The Southern Ground Hornbill (Bucorvus leadbeateri) is one of two species of ground-hornbill.
This large-sized bird measures between 90 and 129 cm and is characterized by black coloration and vivid red-colored face and throat patches (yellow in juvenile birds). The white tips of the wings (primary feathers) seen in flight are another indicative characteristic. The beak is black, straight and presents a casque, more developed in males. Female Southern Ground Hornbills are smaller and present a blue stripe in the throat patches.
This bird’s habitat includes savannahs, woodlands and grasslands of north-east southern Africa. The Southern Ground Hornbill is a vulnerable species, mainly confined to national reserves and national parks. They live in groups of 5 to 10 individuals including adults and juveniles. Often, neighboring groups are engaged in aerial pursuits. They forage on the ground, hunting for their favorite meal: reptiles, frogs, snails, insects and small mammals. Juveniles are dependent of adults for 6 to 12 months.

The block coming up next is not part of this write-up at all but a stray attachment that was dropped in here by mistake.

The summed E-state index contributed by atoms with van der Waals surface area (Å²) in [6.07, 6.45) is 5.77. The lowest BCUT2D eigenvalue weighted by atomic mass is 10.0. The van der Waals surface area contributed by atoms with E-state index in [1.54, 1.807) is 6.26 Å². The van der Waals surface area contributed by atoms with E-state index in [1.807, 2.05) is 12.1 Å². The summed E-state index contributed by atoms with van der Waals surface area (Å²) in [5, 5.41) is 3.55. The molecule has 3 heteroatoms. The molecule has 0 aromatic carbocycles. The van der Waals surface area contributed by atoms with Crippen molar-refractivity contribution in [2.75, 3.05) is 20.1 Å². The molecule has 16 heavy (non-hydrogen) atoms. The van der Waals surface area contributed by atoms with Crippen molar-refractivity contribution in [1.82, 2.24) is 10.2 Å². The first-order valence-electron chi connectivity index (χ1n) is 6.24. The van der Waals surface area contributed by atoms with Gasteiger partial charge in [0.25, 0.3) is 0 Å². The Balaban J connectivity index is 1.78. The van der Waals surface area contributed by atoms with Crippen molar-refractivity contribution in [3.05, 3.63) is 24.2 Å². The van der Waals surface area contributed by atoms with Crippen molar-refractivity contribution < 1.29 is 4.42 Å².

The other species of the genus Bucorvus is the Abyssinian Ground-hornbill (Bucorvus abyssinicus), also known as Northern Ground-hornbill.